Disclosure: As an Amazon Associate I earn from qualifying purchases. I purchased the product in this review.
Interested in using this power bank with a USB-C device other than the Switch? Check out my general review at USB-Current.
Anker PowerCore 20100 Nintendo Switch Edition – A Nintendo licensed version of the PowerCore Speed 20000 PD
- Ports: USB-C, USB-A
- USB-C Output:
- 24W USB-C Power Delivery 2.0 (5V/3A, 9V/2.6A, 12V/1.9A, 15V/1.6A)
- USB-A Output:
- 10W USB (5V/2A)
- Apple 2.4A (won’t reach full potential)
- Input: 30W USB-C PD (5V/3A, 9V/3A, 15V/2A, 20V/1.5A)
- Capacity: 20,100mAh | 74.37 Wh
- Size: 6.6 x 2.4 x 0.9 inches | 168 x 62 x 22 mm
- Weight: 12.7 oz | 360 grams
Learn more about USB Fast Charging Standards.
Switch Chargers Ratings:
Times based on 3 hours per full Switch charge.
Included In Box:
- Anker PowerCore 20100 Nintendo Switch Edition
- USB-C to USB-C 2.0 cable, 3 feet/0.91 meter
- Fast charging:
- iPhone 8/X
- USB-C PD Android phones
- iPad Pro (pre-2018)
- Nintendo Switch (handheld)
- 12-inch laptop
- Licensed by Nintendo for the Switch
- Charges Switch at the fastest rate in handheld mode
- Can be recharged by Nintendo Switch AC Adapter
- Fits in most Switch carrying cases
- Includes a USB-C to USB-C cable
- Charge two devices at once
- Within FAA limits for lithium batteries and flights
The Anker PowerCore 20100 Nintendo Switch Edition has the same shape as Anker’s other 20,100mAh power banks. Its biggest distinction is the Nintendo Switch logo next to the Anker logo. The included cable is an Anker PowerLine USB-C to USB-C 2.0. Those are good cables, I use them often with my own testing. But they aren’t USB-IF certified as they pre-date certification. A Nintendo Switch owner with device safety as their top priority may want to pick up an Anker PowerLine II cable, which is certified. The included pouch has room for the power bank and cable. Unlike the power bank, the pouch only has the Anker logo.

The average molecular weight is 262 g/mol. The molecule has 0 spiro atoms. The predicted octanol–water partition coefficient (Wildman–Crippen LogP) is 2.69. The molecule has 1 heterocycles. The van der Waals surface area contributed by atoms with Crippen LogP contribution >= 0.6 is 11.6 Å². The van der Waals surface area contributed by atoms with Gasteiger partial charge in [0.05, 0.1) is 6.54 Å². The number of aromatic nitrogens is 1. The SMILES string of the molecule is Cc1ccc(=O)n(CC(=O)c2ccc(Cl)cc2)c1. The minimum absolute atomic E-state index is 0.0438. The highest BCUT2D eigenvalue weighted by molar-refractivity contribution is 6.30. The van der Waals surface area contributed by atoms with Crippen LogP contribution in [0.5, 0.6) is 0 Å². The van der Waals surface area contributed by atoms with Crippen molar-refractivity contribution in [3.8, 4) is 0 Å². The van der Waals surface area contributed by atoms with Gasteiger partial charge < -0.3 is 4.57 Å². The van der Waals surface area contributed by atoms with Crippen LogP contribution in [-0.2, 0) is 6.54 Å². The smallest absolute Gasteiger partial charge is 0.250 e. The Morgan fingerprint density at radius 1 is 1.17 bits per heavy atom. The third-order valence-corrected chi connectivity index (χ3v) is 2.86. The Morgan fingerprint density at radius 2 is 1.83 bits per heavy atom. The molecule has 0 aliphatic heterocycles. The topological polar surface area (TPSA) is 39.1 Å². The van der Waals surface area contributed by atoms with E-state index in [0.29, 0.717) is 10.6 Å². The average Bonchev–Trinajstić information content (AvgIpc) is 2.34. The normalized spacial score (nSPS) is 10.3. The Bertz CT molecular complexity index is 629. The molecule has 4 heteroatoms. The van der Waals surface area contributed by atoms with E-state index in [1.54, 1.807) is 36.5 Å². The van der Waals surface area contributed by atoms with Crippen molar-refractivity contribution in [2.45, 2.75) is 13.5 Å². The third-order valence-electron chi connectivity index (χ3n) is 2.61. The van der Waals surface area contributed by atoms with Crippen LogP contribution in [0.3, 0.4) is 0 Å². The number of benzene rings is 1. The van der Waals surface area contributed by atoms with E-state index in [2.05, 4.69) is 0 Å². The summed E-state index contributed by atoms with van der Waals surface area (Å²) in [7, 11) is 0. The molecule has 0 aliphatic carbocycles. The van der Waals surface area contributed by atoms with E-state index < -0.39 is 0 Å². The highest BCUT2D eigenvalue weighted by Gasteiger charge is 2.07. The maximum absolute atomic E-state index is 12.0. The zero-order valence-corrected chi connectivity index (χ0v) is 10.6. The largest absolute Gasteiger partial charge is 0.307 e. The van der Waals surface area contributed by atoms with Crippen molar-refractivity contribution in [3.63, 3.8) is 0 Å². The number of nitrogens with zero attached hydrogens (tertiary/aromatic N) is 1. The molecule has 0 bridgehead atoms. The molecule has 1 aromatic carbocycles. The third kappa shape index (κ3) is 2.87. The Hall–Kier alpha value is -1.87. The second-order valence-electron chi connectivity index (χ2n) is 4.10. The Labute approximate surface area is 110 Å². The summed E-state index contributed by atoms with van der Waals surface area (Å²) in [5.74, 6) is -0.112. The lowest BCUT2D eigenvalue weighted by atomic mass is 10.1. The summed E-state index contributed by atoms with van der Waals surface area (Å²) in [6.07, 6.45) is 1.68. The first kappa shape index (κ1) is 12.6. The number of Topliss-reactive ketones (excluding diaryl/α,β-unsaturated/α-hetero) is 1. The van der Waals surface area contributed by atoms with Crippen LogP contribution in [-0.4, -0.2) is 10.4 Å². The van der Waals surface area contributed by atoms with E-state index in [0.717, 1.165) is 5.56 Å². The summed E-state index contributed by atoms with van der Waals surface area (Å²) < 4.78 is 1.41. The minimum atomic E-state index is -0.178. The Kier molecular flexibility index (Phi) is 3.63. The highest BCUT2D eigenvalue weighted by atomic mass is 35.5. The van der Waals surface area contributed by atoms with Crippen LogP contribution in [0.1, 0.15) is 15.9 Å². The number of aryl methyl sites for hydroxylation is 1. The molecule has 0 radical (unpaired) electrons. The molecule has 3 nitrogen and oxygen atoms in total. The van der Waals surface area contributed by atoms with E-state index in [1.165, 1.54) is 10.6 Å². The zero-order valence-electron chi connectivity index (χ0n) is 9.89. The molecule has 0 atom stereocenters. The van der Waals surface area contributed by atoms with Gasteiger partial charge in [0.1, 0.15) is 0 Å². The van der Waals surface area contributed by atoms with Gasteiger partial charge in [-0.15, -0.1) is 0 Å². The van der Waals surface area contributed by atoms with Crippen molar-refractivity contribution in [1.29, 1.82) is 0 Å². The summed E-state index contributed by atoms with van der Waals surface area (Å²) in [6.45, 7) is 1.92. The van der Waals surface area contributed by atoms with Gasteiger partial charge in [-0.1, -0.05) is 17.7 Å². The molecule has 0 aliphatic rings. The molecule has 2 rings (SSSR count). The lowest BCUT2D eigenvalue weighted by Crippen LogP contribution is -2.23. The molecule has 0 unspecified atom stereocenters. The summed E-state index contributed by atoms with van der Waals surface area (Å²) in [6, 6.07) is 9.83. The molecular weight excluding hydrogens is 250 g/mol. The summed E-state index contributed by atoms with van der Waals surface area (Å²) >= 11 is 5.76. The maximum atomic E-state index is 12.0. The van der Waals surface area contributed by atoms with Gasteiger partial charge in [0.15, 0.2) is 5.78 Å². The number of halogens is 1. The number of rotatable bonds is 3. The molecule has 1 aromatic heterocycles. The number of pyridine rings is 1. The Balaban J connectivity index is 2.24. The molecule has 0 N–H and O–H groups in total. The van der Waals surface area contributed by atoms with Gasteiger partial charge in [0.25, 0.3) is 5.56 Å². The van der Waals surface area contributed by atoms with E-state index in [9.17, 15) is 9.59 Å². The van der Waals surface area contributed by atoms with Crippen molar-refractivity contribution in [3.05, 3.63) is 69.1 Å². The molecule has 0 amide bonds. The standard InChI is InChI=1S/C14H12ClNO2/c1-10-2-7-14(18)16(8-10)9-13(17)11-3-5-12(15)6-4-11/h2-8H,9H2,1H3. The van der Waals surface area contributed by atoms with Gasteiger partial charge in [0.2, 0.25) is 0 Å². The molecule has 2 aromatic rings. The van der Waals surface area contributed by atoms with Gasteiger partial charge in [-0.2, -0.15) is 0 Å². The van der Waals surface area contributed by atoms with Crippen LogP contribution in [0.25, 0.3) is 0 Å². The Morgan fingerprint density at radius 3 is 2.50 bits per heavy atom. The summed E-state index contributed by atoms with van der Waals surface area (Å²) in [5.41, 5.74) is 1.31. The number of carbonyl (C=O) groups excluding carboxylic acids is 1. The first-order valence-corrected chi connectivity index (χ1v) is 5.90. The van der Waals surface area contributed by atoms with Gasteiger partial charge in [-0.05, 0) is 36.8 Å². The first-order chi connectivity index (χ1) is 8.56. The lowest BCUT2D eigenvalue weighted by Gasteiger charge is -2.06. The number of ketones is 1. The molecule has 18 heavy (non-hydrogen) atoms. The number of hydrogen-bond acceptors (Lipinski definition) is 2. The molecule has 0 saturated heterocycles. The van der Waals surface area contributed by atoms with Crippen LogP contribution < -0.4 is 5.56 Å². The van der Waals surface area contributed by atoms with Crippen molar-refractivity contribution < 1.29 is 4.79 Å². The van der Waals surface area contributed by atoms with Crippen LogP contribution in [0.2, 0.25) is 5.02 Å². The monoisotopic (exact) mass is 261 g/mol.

Power Meter Readings
The Nintendo charges at its max rate, charging while you play. Its charge rate while sleeping is above normal, 12W instead of the usual 10W. That might be from Anker’s listed optimization with the Switch. While this power bank offers 15V there isn’t enough current to power a docked Switch. That requires at least 2.6A, this tops out at 1.5A. Learn more about charging the Switch.
The PD protocol negotiation with the Switch is typical. As this is licensed by Nintendo it provides us with a base line for other power banks. It connects at 5V and moved up to 15V after negotiations. Current steps up once the 15V connection is made.
The Moto G6 does regular charging via USB-C. This will be the same for Samsung and Quick Charge enabled Android phones. While the 10-11W provided is a decent charge, it isn’t fast charging. Learn more about fast charging various Android phones.
As a 24W charger it can support most 12-inch laptops. A 30W would be ideal, but 24W is close enough in most cases. The MacBook Pro 13-inch used above requires 45-60W, so this charger is not a good option for it. But we can see it provides almost 22W and power negotiation is normal. It would extend battery life in a pinch. Learn more about charging USB-C laptops.
Compared To Similar Power Banks
|Charger||Anker PowerCore 20100 Nintendo Switch Edition||Anker PowerCore 13400 Nintendo Switch Edition|
|Anker PowerCore Speed 20000 PD|
|RAVPower 20100 USB-C PD|
|Output||24W USB-C PD||22.5W USB-C PD||24W USB-C PD||30W USB-C PD|
Quick Charge 3.0
|Features||Nintendo Licensed||Nintendo Licensed||Pass Through Charging|
|Cable||USB-C to USB-C cable||USB-C to USB-C cable||USB-C to USB-C cable||USB-C to USB-C cable|